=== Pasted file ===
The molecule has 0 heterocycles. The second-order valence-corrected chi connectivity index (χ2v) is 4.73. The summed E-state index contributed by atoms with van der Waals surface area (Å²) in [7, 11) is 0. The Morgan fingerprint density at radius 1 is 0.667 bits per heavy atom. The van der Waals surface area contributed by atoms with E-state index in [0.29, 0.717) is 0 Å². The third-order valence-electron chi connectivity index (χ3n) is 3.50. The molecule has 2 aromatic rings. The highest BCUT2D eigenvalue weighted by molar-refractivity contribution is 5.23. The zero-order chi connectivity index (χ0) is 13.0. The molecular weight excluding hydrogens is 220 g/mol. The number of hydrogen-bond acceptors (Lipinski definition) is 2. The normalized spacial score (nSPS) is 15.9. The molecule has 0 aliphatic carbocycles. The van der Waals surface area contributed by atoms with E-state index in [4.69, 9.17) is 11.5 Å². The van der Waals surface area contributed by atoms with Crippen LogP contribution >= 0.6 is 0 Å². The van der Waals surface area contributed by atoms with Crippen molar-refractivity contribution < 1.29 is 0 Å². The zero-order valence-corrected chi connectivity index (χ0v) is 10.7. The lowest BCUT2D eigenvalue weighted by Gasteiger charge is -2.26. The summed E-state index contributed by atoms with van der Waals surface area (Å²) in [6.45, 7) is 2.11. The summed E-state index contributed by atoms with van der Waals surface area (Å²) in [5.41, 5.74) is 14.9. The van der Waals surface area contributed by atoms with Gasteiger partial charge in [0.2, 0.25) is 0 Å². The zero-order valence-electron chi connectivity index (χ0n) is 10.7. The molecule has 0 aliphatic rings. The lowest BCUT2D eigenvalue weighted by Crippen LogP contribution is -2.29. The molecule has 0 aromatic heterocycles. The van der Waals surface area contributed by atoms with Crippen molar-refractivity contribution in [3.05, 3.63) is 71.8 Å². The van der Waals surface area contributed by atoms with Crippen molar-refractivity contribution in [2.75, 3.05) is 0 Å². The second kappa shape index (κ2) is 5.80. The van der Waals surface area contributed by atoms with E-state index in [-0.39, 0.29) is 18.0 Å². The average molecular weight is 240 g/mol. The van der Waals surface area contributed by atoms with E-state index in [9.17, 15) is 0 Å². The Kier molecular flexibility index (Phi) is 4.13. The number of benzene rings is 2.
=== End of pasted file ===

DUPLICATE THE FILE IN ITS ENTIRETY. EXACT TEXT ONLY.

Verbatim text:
The molecule has 0 heterocycles. The second-order valence-corrected chi connectivity index (χ2v) is 4.73. The summed E-state index contributed by atoms with van der Waals surface area (Å²) in [7, 11) is 0. The Morgan fingerprint density at radius 1 is 0.667 bits per heavy atom. The van der Waals surface area contributed by atoms with E-state index in [0.29, 0.717) is 0 Å². The third-order valence-electron chi connectivity index (χ3n) is 3.50. The molecule has 2 aromatic rings. The highest BCUT2D eigenvalue weighted by molar-refractivity contribution is 5.23. The zero-order chi connectivity index (χ0) is 13.0. The molecular weight excluding hydrogens is 220 g/mol. The number of hydrogen-bond acceptors (Lipinski definition) is 2. The normalized spacial score (nSPS) is 15.9. The molecule has 0 aliphatic carbocycles. The van der Waals surface area contributed by atoms with E-state index in [4.69, 9.17) is 11.5 Å². The van der Waals surface area contributed by atoms with Crippen LogP contribution >= 0.6 is 0 Å². The van der Waals surface area contributed by atoms with Crippen molar-refractivity contribution < 1.29 is 0 Å². The zero-order valence-corrected chi connectivity index (χ0v) is 10.7. The lowest BCUT2D eigenvalue weighted by Gasteiger charge is -2.26. The summed E-state index contributed by atoms with van der Waals surface area (Å²) in [6.45, 7) is 2.11. The summed E-state index contributed by atoms with van der Waals surface area (Å²) in [5.41, 5.74) is 14.9. The van der Waals surface area contributed by atoms with Gasteiger partial charge in [0.2, 0.25) is 0 Å². The zero-order valence-electron chi connectivity index (χ0n) is 10.7. The molecule has 0 aliphatic rings. The lowest BCUT2D eigenvalue weighted by Crippen LogP contribution is -2.29. The molecule has 0 aromatic heterocycles. The van der Waals surface area contributed by atoms with Crippen molar-refractivity contribution in [3.05, 3.63) is 71.8 Å². The van der Waals surface area contributed by atoms with Crippen molar-refractivity contribution in [2.75, 3.05) is 0 Å². The second kappa shape index (κ2) is 5.80. The van der Waals surface area contributed by atoms with E-state index in [-0.39, 0.29) is 18.0 Å². The average molecular weight is 240 g/mol. The van der Waals surface area contributed by atoms with E-state index in [9.17, 15) is 0 Å². The Kier molecular flexibility index (Phi) is 4.13. The number of benzene rings is 2.